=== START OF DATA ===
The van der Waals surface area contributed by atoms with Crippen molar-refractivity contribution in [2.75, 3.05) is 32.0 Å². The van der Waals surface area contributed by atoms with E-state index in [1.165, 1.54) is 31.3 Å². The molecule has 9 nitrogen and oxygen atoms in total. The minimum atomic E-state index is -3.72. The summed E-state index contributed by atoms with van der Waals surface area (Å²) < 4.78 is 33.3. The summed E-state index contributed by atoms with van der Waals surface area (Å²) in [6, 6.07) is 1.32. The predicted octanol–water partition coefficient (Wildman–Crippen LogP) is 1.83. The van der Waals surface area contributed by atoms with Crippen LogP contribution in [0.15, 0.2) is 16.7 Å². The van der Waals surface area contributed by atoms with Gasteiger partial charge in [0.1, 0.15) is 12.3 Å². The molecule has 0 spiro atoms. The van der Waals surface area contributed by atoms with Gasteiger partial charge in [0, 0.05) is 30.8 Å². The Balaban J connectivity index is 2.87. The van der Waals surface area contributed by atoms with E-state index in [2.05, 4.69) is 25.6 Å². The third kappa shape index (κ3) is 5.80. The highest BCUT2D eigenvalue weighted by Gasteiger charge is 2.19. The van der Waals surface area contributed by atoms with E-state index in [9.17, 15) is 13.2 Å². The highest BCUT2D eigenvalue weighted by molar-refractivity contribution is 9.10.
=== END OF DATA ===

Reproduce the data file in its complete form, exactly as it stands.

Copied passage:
The van der Waals surface area contributed by atoms with Crippen molar-refractivity contribution in [2.75, 3.05) is 32.0 Å². The van der Waals surface area contributed by atoms with E-state index in [1.165, 1.54) is 31.3 Å². The molecule has 9 nitrogen and oxygen atoms in total. The minimum atomic E-state index is -3.72. The summed E-state index contributed by atoms with van der Waals surface area (Å²) < 4.78 is 33.3. The summed E-state index contributed by atoms with van der Waals surface area (Å²) in [6, 6.07) is 1.32. The predicted octanol–water partition coefficient (Wildman–Crippen LogP) is 1.83. The van der Waals surface area contributed by atoms with Crippen LogP contribution in [0.15, 0.2) is 16.7 Å². The van der Waals surface area contributed by atoms with Gasteiger partial charge in [0.1, 0.15) is 12.3 Å². The molecule has 0 spiro atoms. The van der Waals surface area contributed by atoms with Gasteiger partial charge in [0, 0.05) is 30.8 Å². The Balaban J connectivity index is 2.87. The van der Waals surface area contributed by atoms with E-state index in [2.05, 4.69) is 25.6 Å². The third kappa shape index (κ3) is 5.80. The highest BCUT2D eigenvalue weighted by Gasteiger charge is 2.19. The van der Waals surface area contributed by atoms with E-state index in [9.17, 15) is 13.2 Å². The highest BCUT2D eigenvalue weighted by molar-refractivity contribution is 9.10.